In other words, if a sex worker does sex work nude — or even while scantily clad — and then advertises their profile, that’s seemingly a no-go for Twitch, despite doing it on other platforms. 

And while nudity on Twitch can be “pre-approved” in “limited educational and artistic contexts,” there’s also the risk of sex workers being demonetized, as advertisers can “target or avoid specific categories of content and flag channels that don’t meet their standards.” Twitch doesn’t allow this if brands “use protected characteristics as a filter” — so they can’t straight-up refuse to advertise with queer creators, for example — but sex work isn’t a protected characteristic, meaning sex workers could theoretically be singled out for demonetization.

This is significant, especially in the midst of a pandemic, when plenty of sex workers started to use Twitch as an extra source of income. During the summer of 2020, porn performer Casey Kisses — the star of a recently-released, semi-autobiographical feature film — started streaming her game-plays, and found that Twitch helped her get over her on-camera nerves. “I’m totally comfortable masturbating for thousands of fans, but when I’m not naked, I get super nervous,” she says. As of now, her channel only gets about 20 to 30 regular viewers, but that’s been enough to earn her Affiliate status, which allows monetization through revenue. Next, she hopes to progress to Partner, a seal of verification approval that unlocks more creator tools.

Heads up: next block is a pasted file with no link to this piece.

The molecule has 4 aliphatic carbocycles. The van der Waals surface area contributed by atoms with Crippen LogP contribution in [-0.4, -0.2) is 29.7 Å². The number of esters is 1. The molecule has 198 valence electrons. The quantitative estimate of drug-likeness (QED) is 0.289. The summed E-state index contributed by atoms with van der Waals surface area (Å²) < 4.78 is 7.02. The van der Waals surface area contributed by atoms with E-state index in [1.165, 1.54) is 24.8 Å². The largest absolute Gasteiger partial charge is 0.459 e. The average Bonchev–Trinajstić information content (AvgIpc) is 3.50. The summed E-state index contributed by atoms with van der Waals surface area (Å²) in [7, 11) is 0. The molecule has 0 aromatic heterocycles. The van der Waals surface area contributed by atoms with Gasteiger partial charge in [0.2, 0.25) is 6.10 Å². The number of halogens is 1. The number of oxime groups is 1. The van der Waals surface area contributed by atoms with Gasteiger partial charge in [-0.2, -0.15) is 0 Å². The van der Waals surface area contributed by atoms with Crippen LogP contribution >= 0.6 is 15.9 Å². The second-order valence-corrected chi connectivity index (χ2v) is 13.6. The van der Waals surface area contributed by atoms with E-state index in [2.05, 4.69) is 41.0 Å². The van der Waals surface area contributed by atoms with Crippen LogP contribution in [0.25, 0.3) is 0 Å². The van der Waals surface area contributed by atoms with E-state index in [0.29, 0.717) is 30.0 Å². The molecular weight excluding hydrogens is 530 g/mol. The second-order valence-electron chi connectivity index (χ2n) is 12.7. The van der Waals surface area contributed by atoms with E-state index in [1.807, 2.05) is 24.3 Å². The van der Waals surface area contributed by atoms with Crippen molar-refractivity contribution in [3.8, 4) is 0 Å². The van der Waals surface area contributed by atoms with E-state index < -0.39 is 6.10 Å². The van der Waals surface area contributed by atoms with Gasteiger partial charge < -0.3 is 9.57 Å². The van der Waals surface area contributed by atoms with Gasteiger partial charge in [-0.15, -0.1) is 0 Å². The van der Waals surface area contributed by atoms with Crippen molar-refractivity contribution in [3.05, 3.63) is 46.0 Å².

Dahl was recently named a partner, too, and when I tell Kisses this, her eyes light up. “That makes me feel great, because I’ve been really worried about becoming a Twitch Partner as an adult performer,” she tells me. 

In addition to Dahl, a handful of other sex workers have been given Twitch’s official stamp of approval. “Twitch has given the status to several other adult stars over the years, such as Mia Malkova, Adriana Chechik and Sasha Grey,” explains Dahl. “Twitch knows that adult performers have sizable, dedicated fan bases who overlap significantly with the gaming community, so it’s in their interest to be welcoming to us.” 

Dahl, who has more than 200,000 followers on Twitter yet doesn’t have the elusive blue-check verification, sees her newly-anointed Partner status as “a sign of recognition and respect for my contributions to the community on Twitch.” In her eyes, it’s “important validation, especially given the generally hostile environment toward adult content creators on pretty much every social media platform.” She doesn’t, though, necessarily view it as acceptance. “It’s a reaction to our political reality, which is definitely anti-sex work,” she explains. “The site might not totally ‘accept’ sex workers, but they’ve definitely realized they can capitalize on our presence.”

Despite their skepticism, both Kisses and Dahl plan to keep streaming and building their audiences outside of porn. That said, building a new audience under Twitch’s rules isn’t exactly easy. “At this point, I’ve spent more money on Twitch than I’ve netted on the platform, but I knew it would be like that when I got started,” Dahl concludes. “It just takes more time to build a following when I can’t rely on showing my butt to the camera.”